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Character analysis: The Crucible
Outline of your paper Intro (with thesis as last sentence)
Body Paragraph #1: Character One (with first sentence as topic sentence) 4 Quotes with analysis/commentary Body Paragraph #2: Character Two (with first sentence as second topic sentence) Conclusion
Steps in constructing and organizing the paragraph
Elements of a paragraph
Topic Sentence Transition Lead-in with evidence Commentary Repeat 2-4 as many times as needed
Topic sentence Contains NO EVIDENCE (no QUOTES!!!!)
A focused idea that supports a thesis statement or responds to a question. It is the FIRST sentence of the paragraph It tells the reader the specific topic and any related issues the writer will be discussing in the paragraph. Contains NO EVIDENCE (no QUOTES!!!!) Introduces the answer to the big idea and connects it to the little idea -- makes a specific claim and states why it is important to notice Example: Both fictional character Romeo Montague from William Shakespeare’s play Romeo and Juliet and real-life professional golfer Tiger Woods can be considered tragic heroes through their shared tragic flaw of impulsivity, demonstrating that even men of great stature can fall victim to their own reckless desires.
Step One: Create the topic sentence (TS)
Step one: The topic sentences should be in support of your thesis statement, and come from the actual ideas presented there. Do not put it in a topic sentence if it does not come from your thesis….. Example of a thesis: Arthur Miller wrote The Crucible as a statement against the ills of Communism of his time by closely aligning the oppression of The Salem Witch trials with modern day events. Example of possible topic sentences: In America in the 1950’s, the Communist scare brought out the worst in people, acting on vengeance instead of common sense, much like the scene in Salem in 1692. Oppression can be defined as the intolerant treatment of others, and can be used as a tool by those who seek power. The Salem Witch Trials act as an ideal juxtaposion against the McCarthy Hearings on Communism as both situations involve oppressive behaviors and power hungry individuals.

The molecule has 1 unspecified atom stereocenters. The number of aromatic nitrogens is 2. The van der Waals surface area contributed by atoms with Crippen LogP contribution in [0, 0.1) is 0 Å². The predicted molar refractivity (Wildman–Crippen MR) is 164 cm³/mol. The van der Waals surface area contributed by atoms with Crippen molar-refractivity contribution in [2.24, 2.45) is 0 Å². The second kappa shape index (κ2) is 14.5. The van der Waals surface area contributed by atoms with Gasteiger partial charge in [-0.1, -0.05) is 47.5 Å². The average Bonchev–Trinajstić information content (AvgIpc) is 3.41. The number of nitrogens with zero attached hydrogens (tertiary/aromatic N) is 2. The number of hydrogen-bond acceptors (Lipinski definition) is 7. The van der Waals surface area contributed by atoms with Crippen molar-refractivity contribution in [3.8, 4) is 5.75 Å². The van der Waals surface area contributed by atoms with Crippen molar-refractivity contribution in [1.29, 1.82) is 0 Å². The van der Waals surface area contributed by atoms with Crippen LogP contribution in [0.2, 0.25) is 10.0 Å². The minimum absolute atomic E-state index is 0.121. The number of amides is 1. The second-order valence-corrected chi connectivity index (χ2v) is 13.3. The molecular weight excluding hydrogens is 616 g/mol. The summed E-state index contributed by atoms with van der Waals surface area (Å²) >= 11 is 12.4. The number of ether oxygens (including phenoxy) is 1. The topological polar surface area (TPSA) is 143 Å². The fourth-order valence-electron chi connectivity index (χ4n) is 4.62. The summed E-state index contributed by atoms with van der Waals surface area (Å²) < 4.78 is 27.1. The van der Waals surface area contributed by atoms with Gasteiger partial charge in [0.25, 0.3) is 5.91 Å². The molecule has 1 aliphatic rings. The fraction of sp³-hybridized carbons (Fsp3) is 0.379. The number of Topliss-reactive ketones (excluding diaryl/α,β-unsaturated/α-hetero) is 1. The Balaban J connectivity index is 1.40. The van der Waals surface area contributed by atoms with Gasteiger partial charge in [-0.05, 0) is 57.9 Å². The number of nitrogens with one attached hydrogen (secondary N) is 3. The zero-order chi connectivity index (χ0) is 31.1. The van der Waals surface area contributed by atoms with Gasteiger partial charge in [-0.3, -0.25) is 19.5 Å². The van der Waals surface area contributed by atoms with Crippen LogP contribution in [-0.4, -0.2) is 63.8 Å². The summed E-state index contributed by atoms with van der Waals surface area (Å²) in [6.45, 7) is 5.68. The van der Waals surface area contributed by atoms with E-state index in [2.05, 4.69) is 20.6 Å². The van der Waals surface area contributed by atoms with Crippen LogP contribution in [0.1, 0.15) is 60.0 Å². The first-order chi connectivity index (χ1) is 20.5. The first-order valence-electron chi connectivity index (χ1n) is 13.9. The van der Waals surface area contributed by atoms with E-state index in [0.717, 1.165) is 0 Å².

Step Two: Gather evidence supporting the topic sentence (EV)
Gather evidence that includes specific details (concrete, showing details in the text) Make sure the evidence proves, or supports, the topic sentence. You may even need to revise your TS after gathering evidence…. Consider the following questions when searching for evidence: Where does the evidence occur in the plot? What actions of the characters support the topic? When do these actions occur? What does a character say that supports the topic? When does the character say it? Why is it said? What is revealed by the narrator that provides supporting evidence? NOW- write out key passages (yes, QUOTES) that relate to each topic sentence
Step Three: Organize the Evidence
Commentary AT LEAST one additional sentence after assertion statement There should be NO evidence in your commentary! Adds your voice, talks about the importance of your claim (not your evidence!) Example: Had Romeo not been so impetuous as to declare his love for a forbidden woman, or to immediately kill himself upon news of her supposed demise, perhaps he would have lived to see the truce between the two warring families.
Conclusion Wraps up the topic sentence, paying particular attention to the analysis of the big and little idea A good conclusion answers: So what? Why should I care? What’s the point of this paragraph? Example: While both men acted in hasty and ill-considered ways, a great lesson can be learned from their behavior. The actions of Tiger and Romeo paint a gruesome reminder that power and position cannot stave off the inevitable downfall from impulsive actions. Both men could have been lauded as symbols of prestige and wealth, yet now they are synonyms for destruction due to careless impulsivity.
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